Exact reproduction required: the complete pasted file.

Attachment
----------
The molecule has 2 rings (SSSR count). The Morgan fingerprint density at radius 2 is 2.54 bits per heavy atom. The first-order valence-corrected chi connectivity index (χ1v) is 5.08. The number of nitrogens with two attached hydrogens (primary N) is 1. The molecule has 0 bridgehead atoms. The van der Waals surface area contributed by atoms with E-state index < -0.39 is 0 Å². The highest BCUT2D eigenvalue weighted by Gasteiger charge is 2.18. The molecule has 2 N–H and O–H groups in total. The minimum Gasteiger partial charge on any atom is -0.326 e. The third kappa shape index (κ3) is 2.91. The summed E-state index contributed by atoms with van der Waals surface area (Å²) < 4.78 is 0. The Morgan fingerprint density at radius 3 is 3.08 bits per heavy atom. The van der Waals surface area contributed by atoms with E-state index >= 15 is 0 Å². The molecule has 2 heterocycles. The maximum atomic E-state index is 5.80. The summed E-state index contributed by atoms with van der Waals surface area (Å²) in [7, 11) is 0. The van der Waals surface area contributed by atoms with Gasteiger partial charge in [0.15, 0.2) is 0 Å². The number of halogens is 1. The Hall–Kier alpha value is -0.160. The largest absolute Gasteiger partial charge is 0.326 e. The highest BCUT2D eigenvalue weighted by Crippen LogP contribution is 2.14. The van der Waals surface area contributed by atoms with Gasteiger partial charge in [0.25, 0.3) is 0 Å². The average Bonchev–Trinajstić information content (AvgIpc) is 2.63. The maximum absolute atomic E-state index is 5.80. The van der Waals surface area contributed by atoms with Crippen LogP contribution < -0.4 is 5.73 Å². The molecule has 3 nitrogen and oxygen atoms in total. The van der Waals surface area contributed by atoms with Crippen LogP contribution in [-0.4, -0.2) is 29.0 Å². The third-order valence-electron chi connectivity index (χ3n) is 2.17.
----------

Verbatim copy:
The molecule has 2 rings (SSSR count). The Morgan fingerprint density at radius 2 is 2.54 bits per heavy atom. The first-order valence-corrected chi connectivity index (χ1v) is 5.08. The number of nitrogens with two attached hydrogens (primary N) is 1. The molecule has 0 bridgehead atoms. The van der Waals surface area contributed by atoms with E-state index < -0.39 is 0 Å². The highest BCUT2D eigenvalue weighted by Gasteiger charge is 2.18. The molecule has 2 N–H and O–H groups in total. The minimum Gasteiger partial charge on any atom is -0.326 e. The third kappa shape index (κ3) is 2.91. The summed E-state index contributed by atoms with van der Waals surface area (Å²) < 4.78 is 0. The Morgan fingerprint density at radius 3 is 3.08 bits per heavy atom. The van der Waals surface area contributed by atoms with E-state index >= 15 is 0 Å². The molecule has 2 heterocycles. The maximum atomic E-state index is 5.80. The summed E-state index contributed by atoms with van der Waals surface area (Å²) in [7, 11) is 0. The van der Waals surface area contributed by atoms with Gasteiger partial charge in [0.15, 0.2) is 0 Å². The number of halogens is 1. The Hall–Kier alpha value is -0.160. The largest absolute Gasteiger partial charge is 0.326 e. The highest BCUT2D eigenvalue weighted by Crippen LogP contribution is 2.14. The van der Waals surface area contributed by atoms with Gasteiger partial charge in [0.25, 0.3) is 0 Å². The average Bonchev–Trinajstić information content (AvgIpc) is 2.63. The maximum absolute atomic E-state index is 5.80. The van der Waals surface area contributed by atoms with Crippen LogP contribution < -0.4 is 5.73 Å². The molecule has 3 nitrogen and oxygen atoms in total. The van der Waals surface area contributed by atoms with Crippen LogP contribution in [-0.4, -0.2) is 29.0 Å². The third-order valence-electron chi connectivity index (χ3n) is 2.17.